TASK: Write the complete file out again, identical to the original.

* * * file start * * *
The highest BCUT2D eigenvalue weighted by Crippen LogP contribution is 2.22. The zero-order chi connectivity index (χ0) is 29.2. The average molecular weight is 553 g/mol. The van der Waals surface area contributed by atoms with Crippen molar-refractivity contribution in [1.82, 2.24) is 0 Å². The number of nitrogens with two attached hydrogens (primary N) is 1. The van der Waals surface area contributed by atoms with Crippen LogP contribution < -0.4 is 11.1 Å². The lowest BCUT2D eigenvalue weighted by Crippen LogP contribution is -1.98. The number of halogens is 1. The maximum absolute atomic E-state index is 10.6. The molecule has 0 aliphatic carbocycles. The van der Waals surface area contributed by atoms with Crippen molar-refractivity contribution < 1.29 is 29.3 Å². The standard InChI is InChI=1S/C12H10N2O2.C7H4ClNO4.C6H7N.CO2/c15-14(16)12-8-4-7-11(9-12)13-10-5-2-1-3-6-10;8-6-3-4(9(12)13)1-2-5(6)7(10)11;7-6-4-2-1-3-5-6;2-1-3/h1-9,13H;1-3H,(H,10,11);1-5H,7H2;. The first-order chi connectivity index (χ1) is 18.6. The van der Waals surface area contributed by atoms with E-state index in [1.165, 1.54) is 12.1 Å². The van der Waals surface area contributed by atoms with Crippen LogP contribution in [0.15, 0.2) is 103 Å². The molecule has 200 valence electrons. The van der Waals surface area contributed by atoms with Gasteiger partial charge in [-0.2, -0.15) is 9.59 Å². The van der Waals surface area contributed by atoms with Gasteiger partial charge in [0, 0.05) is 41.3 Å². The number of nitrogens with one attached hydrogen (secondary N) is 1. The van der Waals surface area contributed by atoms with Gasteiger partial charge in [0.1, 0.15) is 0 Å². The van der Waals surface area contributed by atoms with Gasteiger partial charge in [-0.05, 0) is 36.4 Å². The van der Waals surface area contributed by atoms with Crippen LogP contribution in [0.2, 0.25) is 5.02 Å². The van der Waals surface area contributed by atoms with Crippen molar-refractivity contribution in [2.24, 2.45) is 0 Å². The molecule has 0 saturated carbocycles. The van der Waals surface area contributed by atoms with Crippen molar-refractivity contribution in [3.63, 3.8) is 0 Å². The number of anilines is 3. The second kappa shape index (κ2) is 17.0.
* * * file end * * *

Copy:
The highest BCUT2D eigenvalue weighted by Crippen LogP contribution is 2.22. The zero-order chi connectivity index (χ0) is 29.2. The average molecular weight is 553 g/mol. The van der Waals surface area contributed by atoms with Crippen molar-refractivity contribution in [1.82, 2.24) is 0 Å². The number of nitrogens with two attached hydrogens (primary N) is 1. The van der Waals surface area contributed by atoms with Crippen LogP contribution < -0.4 is 11.1 Å². The lowest BCUT2D eigenvalue weighted by Crippen LogP contribution is -1.98. The number of halogens is 1. The maximum absolute atomic E-state index is 10.6. The molecule has 0 aliphatic carbocycles. The van der Waals surface area contributed by atoms with Crippen molar-refractivity contribution < 1.29 is 29.3 Å². The standard InChI is InChI=1S/C12H10N2O2.C7H4ClNO4.C6H7N.CO2/c15-14(16)12-8-4-7-11(9-12)13-10-5-2-1-3-6-10;8-6-3-4(9(12)13)1-2-5(6)7(10)11;7-6-4-2-1-3-5-6;2-1-3/h1-9,13H;1-3H,(H,10,11);1-5H,7H2;. The first-order chi connectivity index (χ1) is 18.6. The van der Waals surface area contributed by atoms with E-state index in [1.165, 1.54) is 12.1 Å². The van der Waals surface area contributed by atoms with Crippen LogP contribution in [0.15, 0.2) is 103 Å². The molecule has 200 valence electrons. The van der Waals surface area contributed by atoms with Gasteiger partial charge in [-0.2, -0.15) is 9.59 Å². The van der Waals surface area contributed by atoms with Gasteiger partial charge in [0, 0.05) is 41.3 Å². The number of nitrogens with one attached hydrogen (secondary N) is 1. The van der Waals surface area contributed by atoms with Gasteiger partial charge in [0.1, 0.15) is 0 Å². The van der Waals surface area contributed by atoms with Gasteiger partial charge in [-0.05, 0) is 36.4 Å². The van der Waals surface area contributed by atoms with Crippen LogP contribution in [0.2, 0.25) is 5.02 Å². The van der Waals surface area contributed by atoms with Crippen molar-refractivity contribution in [2.24, 2.45) is 0 Å². The molecule has 0 saturated carbocycles. The van der Waals surface area contributed by atoms with Crippen molar-refractivity contribution in [3.63, 3.8) is 0 Å². The number of anilines is 3. The second kappa shape index (κ2) is 17.0.